Dutch capital Amsterdam is midway through the Noord-Zuidlijn construction project, a new north-south metro line. To be designated Line 52, it will form an important transport artery through the central districts to connect suburbs north of the River Ij, currently served by frequent ferries, with the Amsterdam Zuid (south) transport interchange. With this new link added to expanded InterCity services, the formerly named Zuid/WTC is well placed to serve the World Trade Centre and nearby RAI exhibition space.
Although at the forefront of initial planning for Amsterdam’s metro system dating from the 1960s, the eight-year north-south construction project only began in 2002 and is costing €1.7bn (excluding rolling stock), double the figure projected in 1996. Lines constituting the current Metro date from 1977, being a mix of dedicated metro and light rail.
The new line will provide more direct journey possibilities and provide connections with Amsterdam Centraal hub station and South/WTC railway station.
Parties involved in the design and planning are De Weger Architects, Ingenieursbureau Amsterdam (IBA), and Witteveen en Bos and VoF Stationseiland, with a consortium of constructors including Heijmans/Strukton, Strukton/van Oord and Max Bogl Nederland. International Transportation and Railway Services is responsible for the consultancy of operational management, drawing up timetables and providing specialist railway engineering advice.
The route is 9.8km long, of which a total of 6km will be underground. The stations are Buikslotermeerplein, Johan van Hasseltweg, Centraal Station, Rokin, Vijzelgracht, Ceintuurbaan, Europaplein and Zuid NS. Journey time for the entire route is expected to be 16 minutes. A four-minute interval service is planned for peak times, the frequency reducing to five-minutes during the day and ten in the evening.
The route follows both underground and overground alignments, running above ground to the banks of the River IJ before descending below the surface to reach Amsterdam Centraal station to interchange with other metro routes, the tram network and main line railway services within the Netherlands and onwards to Germany, Belgium and France.
As the route is too narrow for two parallel bores, the two running lines are being built above and below one another in a vertical alignment, between 20m and 35m below streets, the extensive canal system, bridges and sewers.
The new route is being bored from the central thoroughfare Damrak, and through the use of tunnel boring machines (TBM) allows the streets of Amsterdam to remain undisturbed as it works its way below from north to south.
The TBM covers approximately 8m in one day, with rails laid in each new partition for the work train, transporting the material and workers.
Because two tunnels are being constructed, two TBMs are needed. The two TBMs are not operating at the same time. When the first TBM has been operating for approximately three months, the second will be brought into the ground.
Both innovative and tried and tested construction techniques are being employed. Mindful of social unrest caused by previous Metro workings, the key goal is to minimise disturbance to the surrounding environment and to the residents of Amsterdam. Buildings are being monitored for disturbance during tunnel construction.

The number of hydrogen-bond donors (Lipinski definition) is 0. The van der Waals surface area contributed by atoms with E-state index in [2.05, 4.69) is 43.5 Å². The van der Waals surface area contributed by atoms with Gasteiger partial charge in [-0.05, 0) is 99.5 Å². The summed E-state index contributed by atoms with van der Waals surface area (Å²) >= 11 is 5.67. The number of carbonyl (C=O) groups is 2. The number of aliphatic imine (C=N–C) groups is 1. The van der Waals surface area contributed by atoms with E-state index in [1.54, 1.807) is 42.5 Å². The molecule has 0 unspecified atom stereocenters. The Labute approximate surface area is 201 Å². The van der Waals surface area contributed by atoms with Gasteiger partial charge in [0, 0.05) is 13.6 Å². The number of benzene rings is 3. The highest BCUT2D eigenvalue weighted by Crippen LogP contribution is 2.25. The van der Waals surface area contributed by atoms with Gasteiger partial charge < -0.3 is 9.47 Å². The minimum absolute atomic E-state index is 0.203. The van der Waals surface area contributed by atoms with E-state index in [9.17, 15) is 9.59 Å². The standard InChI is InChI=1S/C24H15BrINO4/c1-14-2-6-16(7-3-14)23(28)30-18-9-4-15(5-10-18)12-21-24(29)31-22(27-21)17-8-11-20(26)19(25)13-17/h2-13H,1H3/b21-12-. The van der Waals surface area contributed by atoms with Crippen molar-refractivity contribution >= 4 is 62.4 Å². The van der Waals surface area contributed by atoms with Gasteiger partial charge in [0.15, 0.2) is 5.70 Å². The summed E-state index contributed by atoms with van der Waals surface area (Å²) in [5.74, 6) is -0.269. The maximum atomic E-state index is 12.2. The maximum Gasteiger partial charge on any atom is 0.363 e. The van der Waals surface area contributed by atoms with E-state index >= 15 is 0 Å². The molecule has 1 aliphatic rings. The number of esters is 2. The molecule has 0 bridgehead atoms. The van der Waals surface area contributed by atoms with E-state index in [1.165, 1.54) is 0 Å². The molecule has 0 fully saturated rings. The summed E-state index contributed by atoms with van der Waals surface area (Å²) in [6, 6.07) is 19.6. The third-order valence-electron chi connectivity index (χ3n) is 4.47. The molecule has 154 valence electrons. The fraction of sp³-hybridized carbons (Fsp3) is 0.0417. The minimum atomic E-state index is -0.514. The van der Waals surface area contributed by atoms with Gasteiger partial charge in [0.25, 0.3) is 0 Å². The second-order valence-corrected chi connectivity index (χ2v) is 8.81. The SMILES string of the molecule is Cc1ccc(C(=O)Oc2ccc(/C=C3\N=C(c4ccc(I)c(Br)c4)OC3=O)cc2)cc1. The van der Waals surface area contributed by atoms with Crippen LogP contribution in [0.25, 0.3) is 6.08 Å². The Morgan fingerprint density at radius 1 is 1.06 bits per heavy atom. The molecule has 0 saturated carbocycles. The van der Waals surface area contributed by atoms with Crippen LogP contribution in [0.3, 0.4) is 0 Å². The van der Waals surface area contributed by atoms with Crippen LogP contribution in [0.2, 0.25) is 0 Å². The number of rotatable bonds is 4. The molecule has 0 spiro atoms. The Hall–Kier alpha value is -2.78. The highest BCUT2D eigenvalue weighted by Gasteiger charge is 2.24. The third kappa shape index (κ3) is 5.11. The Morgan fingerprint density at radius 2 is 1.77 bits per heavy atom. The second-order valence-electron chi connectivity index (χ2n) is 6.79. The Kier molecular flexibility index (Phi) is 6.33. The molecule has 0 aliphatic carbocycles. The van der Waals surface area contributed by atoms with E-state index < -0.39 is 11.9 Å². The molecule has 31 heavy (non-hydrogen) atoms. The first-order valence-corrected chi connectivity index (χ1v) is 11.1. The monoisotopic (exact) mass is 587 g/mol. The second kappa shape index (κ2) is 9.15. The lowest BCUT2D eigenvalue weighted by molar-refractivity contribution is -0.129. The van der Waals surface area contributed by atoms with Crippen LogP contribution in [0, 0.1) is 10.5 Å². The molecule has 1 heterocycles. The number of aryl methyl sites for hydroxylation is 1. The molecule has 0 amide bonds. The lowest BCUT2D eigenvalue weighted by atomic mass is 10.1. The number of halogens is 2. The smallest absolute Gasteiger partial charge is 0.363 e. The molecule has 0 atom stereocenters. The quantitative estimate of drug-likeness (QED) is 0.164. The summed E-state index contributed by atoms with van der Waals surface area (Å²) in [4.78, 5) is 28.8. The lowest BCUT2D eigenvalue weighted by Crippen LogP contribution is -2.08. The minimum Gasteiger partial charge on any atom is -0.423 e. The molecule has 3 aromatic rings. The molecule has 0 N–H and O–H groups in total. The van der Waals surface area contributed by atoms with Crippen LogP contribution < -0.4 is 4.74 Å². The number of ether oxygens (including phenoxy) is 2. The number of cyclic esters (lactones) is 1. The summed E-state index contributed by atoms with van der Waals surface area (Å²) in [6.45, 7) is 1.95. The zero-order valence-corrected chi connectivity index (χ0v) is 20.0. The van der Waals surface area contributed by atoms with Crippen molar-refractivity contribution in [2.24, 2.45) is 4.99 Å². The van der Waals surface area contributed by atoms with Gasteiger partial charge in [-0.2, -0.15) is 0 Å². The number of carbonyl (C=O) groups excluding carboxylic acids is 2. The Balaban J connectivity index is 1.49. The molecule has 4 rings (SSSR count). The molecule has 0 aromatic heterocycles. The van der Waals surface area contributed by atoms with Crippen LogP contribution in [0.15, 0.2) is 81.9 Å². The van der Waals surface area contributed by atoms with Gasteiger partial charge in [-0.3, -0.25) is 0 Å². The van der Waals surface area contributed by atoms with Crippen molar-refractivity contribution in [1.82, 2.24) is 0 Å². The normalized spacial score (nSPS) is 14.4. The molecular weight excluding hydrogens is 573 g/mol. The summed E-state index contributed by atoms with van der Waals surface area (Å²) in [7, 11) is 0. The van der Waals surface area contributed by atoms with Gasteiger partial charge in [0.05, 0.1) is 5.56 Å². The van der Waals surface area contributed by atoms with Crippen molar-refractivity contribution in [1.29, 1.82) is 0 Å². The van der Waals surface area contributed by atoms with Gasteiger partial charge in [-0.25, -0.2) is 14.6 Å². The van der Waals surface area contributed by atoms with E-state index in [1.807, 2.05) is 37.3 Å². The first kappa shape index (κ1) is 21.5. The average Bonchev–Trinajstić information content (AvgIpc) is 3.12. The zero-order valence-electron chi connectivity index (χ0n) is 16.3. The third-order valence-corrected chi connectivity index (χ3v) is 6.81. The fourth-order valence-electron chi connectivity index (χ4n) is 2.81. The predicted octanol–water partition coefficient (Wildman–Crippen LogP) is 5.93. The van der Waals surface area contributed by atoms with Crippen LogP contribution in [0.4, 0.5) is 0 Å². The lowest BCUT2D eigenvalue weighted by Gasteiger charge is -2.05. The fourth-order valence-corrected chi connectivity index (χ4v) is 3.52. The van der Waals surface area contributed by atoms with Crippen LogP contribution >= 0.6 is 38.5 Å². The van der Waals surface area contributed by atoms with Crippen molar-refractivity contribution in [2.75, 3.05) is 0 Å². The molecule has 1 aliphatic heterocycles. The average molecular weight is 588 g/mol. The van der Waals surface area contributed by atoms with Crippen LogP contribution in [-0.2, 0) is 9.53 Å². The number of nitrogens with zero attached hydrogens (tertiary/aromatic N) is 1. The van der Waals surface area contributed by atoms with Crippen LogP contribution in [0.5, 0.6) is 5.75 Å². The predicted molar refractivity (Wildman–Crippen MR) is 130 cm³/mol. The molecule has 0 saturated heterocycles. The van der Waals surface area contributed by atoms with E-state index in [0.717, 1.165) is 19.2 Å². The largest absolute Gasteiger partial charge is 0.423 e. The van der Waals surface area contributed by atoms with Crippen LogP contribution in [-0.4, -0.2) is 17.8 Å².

A downward construction method with diaphragm walls is employed to construct the underground stations. During excavation, cast in-situ concrete roof/floor slabs are used as the lateral support for the diaphragm walls. Starting from the top, excavation and concrete slab casting are carried out alternately.
Construction is being completed through open excavation for the shallow depth sections of the line, and a downward construction method with diaphragm walls or drilling method utilising tunnel boring machine for the deeper sections.
For construction of the underwater sections from 2009, pre-cast concrete boxes are being sunk into the river. For Centraal station, the Metro is part of a larger project that also includes replacing wooden foundation piles and making greater transport use of the river frontage.
The trains that will operate on the north-south line will have a maximum speed of 70km/h (47mph), with normal operation at 35km/h (22mph).
Stock for the latter will use the installed side-contact power supply, whereas overhead current collection will be the standard for the new line. The vehicles will have a 30-year life.
SIGNALLING AND COMMUNICATIONS
Safety on the new route is of paramount importance and as with the other metro routes in Amsterdam, the new line is expected to use twin aspect signals. Stairway access specifically for the emergency services will be installed, running tunnels will include walkways and escape tunnels every 350m. Passenger information displays will be provided at all stations alerting travellers to the proximity of the next arrival.
Part of the Zuidas (South Axis) development, Amsterdam Zuid’s importance to the city’s transport network was boosted by the 2006 completion of Utrechtboog, a chord that obviated changing at Duivendrecht. The new metro line will further encourage this process, with Amsterdam Centraal becoming less of a focus for long distance traffic.
Completion of Line 52 will increase the system route length to around 80km (50 miles). Other extensions under consideration include the new town of Ijburg, and a possibility that the north-south route could be extended to Schiphol Airport and Hoofddorp.